There are two types of anachronisms in fantasy: intentional and accidental. The former — when a modern item is introduced for comic effect, as when the audience sings “We Will Rock You” at a joust in A Knight’s Tale — often amuse me. The latter type amuse me in a much different way, because many of them could have been solved by having an intern check dates. There’s fantasy, then there’s just plain forgetfulness. Today we’ll look at the eight biggest offenders.
8. Raiders of the Lost Ark (1981)
When Indiana Jones is flying around the world, the lines on the screen show the world as it appears in 1981 when the movie was released — not the 1930s when it was set. Really? It would have killed someone to take a period atlas and check? I mean, it’s not like we don’t know that borders got moved around back then. This minor snafu with the movie’s travel plot device earns it the eight spot.
7. The Green Mile (1991)
Set in Louisiana in 1935, The Green Mile shows a series of executions in an Electric Chair. It’s dramatic and horrifying, and also five years too early. In 1935, convicts were executed by hanging. On the other hand, prisoner Eduard Delacroix (Michael Jeter) has the November 1937 issue of Weird Tales, so maybe 1935 isn’t a firm date.
6. The Ten Commandments (1956)
Let’s start with the zipper on the back of Bithiah’s (Nina Foch) dress. Then move on to the colors used for the clothing — all of which require hard core acid-based dyes which weren’t available in ancient Egypt. While you’re at it, admire the lace on Nefertiti’s bra. I don’t know which is worse, the lace or the bra.
5. Kate and Leopold (2001)
Leopold, Duke of Albany, (Hugh Jackman) comes from 1876, which begs the question of how exactly he could know the plot for the opera La Boheme when it didn’t premiere until 1896. I suspect it’s the same phenomenon that allows a U.S. flag with 50 stars on it to jump from a year when we only had 37 states. A trip to the library could really have helped here.
4. 10,000 B.C. (2008)
If D’Leh (Steven Straight) lives in the stone age, exactly how does he keep his beard so neatly trimmed? I know, he’s picked up a razor from the Atlanteans. It’s not clear where the story is set, but from the sabre-tooth tigers and the terror birds, it ought to be North or South America. Of course, terror birds went extinct 1.8 million years before the movie starts. Horses, by contrast, weren’t domesticated until 4,000 years later and didn’t reach the Americas until the 1600s. Oh, those pesky archeological records…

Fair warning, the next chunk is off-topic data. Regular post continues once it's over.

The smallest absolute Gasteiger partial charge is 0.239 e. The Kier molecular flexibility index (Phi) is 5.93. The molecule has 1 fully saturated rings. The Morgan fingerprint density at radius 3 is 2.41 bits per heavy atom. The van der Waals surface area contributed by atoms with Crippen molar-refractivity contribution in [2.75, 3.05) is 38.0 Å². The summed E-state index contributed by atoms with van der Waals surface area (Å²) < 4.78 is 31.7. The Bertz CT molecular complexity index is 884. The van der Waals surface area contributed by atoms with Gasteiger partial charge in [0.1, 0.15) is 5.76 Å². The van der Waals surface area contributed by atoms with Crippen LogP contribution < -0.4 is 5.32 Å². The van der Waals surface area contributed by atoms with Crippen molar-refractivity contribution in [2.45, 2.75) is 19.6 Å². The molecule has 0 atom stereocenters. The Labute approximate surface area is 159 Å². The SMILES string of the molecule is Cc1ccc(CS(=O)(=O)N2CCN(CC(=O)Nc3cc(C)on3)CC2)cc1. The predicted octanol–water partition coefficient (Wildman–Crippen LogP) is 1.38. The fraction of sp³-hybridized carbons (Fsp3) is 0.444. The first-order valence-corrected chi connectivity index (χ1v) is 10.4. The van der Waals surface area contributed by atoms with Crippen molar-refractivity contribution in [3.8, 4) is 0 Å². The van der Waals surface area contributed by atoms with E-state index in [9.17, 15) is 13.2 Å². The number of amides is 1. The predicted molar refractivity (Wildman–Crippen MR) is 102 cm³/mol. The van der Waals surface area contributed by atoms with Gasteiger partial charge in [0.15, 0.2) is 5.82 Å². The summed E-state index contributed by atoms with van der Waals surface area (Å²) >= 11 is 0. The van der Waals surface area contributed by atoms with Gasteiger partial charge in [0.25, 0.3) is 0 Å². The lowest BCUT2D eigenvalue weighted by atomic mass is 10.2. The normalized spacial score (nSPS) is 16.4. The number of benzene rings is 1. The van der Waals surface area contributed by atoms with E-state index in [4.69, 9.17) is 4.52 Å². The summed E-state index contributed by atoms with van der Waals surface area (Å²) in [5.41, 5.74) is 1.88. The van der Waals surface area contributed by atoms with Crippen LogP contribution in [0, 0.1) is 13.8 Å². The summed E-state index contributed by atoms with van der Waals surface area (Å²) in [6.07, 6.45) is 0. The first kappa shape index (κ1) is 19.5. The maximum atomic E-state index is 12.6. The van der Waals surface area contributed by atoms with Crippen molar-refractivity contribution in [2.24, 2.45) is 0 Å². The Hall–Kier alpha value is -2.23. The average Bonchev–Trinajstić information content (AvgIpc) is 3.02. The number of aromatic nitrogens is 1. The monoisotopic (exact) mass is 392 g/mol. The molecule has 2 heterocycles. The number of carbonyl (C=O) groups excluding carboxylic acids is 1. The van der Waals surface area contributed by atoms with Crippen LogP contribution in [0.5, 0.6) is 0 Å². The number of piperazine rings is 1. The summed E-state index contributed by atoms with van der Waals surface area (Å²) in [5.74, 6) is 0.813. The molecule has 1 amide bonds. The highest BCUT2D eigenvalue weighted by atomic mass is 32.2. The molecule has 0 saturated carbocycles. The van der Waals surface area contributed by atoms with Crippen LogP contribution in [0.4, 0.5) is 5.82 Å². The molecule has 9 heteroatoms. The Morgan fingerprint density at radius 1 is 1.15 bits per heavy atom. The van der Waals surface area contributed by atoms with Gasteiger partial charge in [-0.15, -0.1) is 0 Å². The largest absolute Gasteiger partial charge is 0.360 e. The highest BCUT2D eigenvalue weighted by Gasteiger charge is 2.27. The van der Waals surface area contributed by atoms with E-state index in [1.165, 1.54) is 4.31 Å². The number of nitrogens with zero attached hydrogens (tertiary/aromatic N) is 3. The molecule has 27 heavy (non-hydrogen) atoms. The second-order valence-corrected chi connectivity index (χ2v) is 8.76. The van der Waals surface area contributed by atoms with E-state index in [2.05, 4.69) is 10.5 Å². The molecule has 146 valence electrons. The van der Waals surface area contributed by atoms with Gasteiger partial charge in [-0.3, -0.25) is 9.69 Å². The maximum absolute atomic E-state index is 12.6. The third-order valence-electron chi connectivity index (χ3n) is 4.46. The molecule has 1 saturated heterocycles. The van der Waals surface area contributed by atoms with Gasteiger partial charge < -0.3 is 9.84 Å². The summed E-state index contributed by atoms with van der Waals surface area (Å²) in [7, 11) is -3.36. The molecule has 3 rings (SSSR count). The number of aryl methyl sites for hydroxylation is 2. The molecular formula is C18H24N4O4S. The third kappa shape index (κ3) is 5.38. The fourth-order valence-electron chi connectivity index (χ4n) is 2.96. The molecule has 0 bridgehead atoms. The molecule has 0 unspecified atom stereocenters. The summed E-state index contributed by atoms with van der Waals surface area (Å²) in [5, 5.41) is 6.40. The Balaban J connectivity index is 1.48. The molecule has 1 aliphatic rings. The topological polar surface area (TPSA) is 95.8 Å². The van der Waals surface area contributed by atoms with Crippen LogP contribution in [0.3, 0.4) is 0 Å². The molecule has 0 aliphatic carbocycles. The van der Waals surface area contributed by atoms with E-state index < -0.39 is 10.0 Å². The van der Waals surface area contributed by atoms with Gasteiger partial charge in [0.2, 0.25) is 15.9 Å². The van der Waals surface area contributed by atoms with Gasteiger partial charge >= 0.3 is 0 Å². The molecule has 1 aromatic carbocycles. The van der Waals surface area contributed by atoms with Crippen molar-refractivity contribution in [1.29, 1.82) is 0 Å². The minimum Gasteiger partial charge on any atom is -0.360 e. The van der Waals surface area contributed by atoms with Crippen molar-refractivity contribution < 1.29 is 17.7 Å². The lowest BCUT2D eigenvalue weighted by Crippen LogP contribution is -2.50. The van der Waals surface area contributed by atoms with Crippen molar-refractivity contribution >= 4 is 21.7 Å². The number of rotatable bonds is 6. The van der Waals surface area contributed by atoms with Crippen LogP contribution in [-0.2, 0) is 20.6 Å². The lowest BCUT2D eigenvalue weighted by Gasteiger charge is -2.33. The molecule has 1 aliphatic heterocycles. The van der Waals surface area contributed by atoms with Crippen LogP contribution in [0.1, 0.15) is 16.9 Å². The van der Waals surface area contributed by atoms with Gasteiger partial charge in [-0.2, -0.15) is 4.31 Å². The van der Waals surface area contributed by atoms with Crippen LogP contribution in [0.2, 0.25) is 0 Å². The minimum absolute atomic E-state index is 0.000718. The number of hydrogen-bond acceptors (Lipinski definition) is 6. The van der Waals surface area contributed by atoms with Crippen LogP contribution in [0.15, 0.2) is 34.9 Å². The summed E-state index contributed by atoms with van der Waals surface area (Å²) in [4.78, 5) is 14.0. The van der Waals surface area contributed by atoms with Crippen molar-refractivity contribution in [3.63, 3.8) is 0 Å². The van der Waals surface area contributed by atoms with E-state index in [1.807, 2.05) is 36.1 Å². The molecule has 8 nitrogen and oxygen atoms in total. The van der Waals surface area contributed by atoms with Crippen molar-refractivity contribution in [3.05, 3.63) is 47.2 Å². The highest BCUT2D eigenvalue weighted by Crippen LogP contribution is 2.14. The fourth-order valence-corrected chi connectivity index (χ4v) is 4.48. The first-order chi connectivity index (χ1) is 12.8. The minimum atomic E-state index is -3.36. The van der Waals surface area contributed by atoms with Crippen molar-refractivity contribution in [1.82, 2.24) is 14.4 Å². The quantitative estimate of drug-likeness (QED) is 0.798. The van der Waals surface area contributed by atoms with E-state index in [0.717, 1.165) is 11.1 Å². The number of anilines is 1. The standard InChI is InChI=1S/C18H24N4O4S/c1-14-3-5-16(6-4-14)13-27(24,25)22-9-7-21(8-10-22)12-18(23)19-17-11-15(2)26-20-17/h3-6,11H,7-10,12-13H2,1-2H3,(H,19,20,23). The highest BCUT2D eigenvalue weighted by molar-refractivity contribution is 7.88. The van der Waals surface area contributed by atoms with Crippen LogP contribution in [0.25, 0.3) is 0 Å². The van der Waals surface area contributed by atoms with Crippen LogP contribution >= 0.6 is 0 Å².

3. King Arthur (2004)
We’ll skip the question of what the heck Kiera Knightly is wearing, and go straight to the war technology: Barbed wire doesn’t get invented until 1874. That’s okay, they seem to have access to a modern store since the hilts of their swords are held on with Torx bolts. Maybe they got their swords at Ikea? Still, at least this movie obeys the laws of physics, unlike our next fallible fantasy.
2. Ever After (1998)
The Prince saves the Mona Lisa by rolling it into a tube, which is a pretty good trick since it’s painted on wood. Maybe it’s a theme, since at one point Danielle says that her stepmother shops like she has “money to burn.” There is no paper money for several hundred years, but hey, if you can roll wood maybe you can burn metal. Oh, here’s one that’s pervasive in a lot of movies: All the shoes are for left and right feet, but that idea wasn’t invented until the 1820s.
1. Robin Hood: Prince of Thieves (1991)
Where do I start? First, there’s this telescope that Azeem (Morgan Freeman) has, which comes in handy. It’s too bad that refracting telescopes weren’t invented for another couple of hundred years. (I wonder if that makes this movie science fiction?) A more common one, which you see variations of in a lot of movies, is the collection of tan lines that the cast members sport. Sure, tan lines would exist, but the Speedo? That’s a pretty distinctive shape, and yet Robin Hood has them. And let’s not get into Kevin Costner’s American accent, which careens this fantasy into the Number 1 spot.
What’s your favorite fantasy anachronism? Let me know in the comments.
Mary Robinette Kowal is the winner of the 2008 John W. Campbell Award for Best New Writer and a professional puppeteer. Her first novel, Shades of Milk and Honey, is being published by Tor in 2010.Read More